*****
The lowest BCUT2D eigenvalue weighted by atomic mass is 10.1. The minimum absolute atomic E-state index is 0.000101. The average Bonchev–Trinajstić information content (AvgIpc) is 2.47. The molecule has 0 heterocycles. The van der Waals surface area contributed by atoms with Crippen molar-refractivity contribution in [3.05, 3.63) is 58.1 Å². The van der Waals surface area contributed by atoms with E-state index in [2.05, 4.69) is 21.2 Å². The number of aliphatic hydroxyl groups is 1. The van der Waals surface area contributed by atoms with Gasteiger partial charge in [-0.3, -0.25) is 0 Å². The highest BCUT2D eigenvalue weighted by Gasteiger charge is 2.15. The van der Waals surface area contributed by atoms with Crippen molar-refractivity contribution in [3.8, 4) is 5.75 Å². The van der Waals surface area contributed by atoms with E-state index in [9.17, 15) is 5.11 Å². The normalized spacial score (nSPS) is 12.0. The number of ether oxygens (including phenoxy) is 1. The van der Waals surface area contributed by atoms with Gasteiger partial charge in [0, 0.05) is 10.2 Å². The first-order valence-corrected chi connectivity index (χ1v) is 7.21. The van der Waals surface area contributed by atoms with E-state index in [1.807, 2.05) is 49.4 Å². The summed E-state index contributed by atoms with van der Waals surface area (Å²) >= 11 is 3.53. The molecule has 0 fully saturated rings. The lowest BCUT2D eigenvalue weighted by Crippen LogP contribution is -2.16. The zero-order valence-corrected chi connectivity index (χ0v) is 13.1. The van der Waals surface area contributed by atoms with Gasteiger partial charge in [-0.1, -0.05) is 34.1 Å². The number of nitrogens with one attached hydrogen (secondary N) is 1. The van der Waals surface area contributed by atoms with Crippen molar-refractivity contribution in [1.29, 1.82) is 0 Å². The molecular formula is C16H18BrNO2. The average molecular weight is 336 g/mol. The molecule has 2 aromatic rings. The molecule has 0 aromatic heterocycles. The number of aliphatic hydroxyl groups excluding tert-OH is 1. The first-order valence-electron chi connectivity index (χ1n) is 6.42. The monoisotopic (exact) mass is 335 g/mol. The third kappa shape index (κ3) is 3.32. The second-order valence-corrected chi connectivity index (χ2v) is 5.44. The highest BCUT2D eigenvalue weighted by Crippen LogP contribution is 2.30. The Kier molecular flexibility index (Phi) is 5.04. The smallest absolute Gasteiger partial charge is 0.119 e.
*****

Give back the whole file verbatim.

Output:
The lowest BCUT2D eigenvalue weighted by atomic mass is 10.1. The minimum absolute atomic E-state index is 0.000101. The average Bonchev–Trinajstić information content (AvgIpc) is 2.47. The molecule has 0 heterocycles. The van der Waals surface area contributed by atoms with Crippen molar-refractivity contribution in [3.05, 3.63) is 58.1 Å². The van der Waals surface area contributed by atoms with E-state index in [2.05, 4.69) is 21.2 Å². The number of aliphatic hydroxyl groups is 1. The van der Waals surface area contributed by atoms with Gasteiger partial charge in [-0.3, -0.25) is 0 Å². The highest BCUT2D eigenvalue weighted by Gasteiger charge is 2.15. The van der Waals surface area contributed by atoms with Crippen molar-refractivity contribution in [3.8, 4) is 5.75 Å². The van der Waals surface area contributed by atoms with E-state index in [9.17, 15) is 5.11 Å². The normalized spacial score (nSPS) is 12.0. The number of ether oxygens (including phenoxy) is 1. The van der Waals surface area contributed by atoms with Gasteiger partial charge in [0, 0.05) is 10.2 Å². The first-order valence-corrected chi connectivity index (χ1v) is 7.21. The van der Waals surface area contributed by atoms with E-state index in [1.807, 2.05) is 49.4 Å². The summed E-state index contributed by atoms with van der Waals surface area (Å²) >= 11 is 3.53. The molecule has 0 fully saturated rings. The lowest BCUT2D eigenvalue weighted by Crippen LogP contribution is -2.16. The zero-order valence-corrected chi connectivity index (χ0v) is 13.1. The van der Waals surface area contributed by atoms with Gasteiger partial charge in [-0.1, -0.05) is 34.1 Å². The number of nitrogens with one attached hydrogen (secondary N) is 1. The van der Waals surface area contributed by atoms with Crippen molar-refractivity contribution in [1.29, 1.82) is 0 Å². The molecular formula is C16H18BrNO2. The average molecular weight is 336 g/mol. The molecule has 2 aromatic rings. The molecule has 0 aromatic heterocycles. The number of aliphatic hydroxyl groups excluding tert-OH is 1. The first-order valence-electron chi connectivity index (χ1n) is 6.42. The monoisotopic (exact) mass is 335 g/mol. The third kappa shape index (κ3) is 3.32. The second-order valence-corrected chi connectivity index (χ2v) is 5.44. The highest BCUT2D eigenvalue weighted by Crippen LogP contribution is 2.30. The Kier molecular flexibility index (Phi) is 5.04. The smallest absolute Gasteiger partial charge is 0.119 e.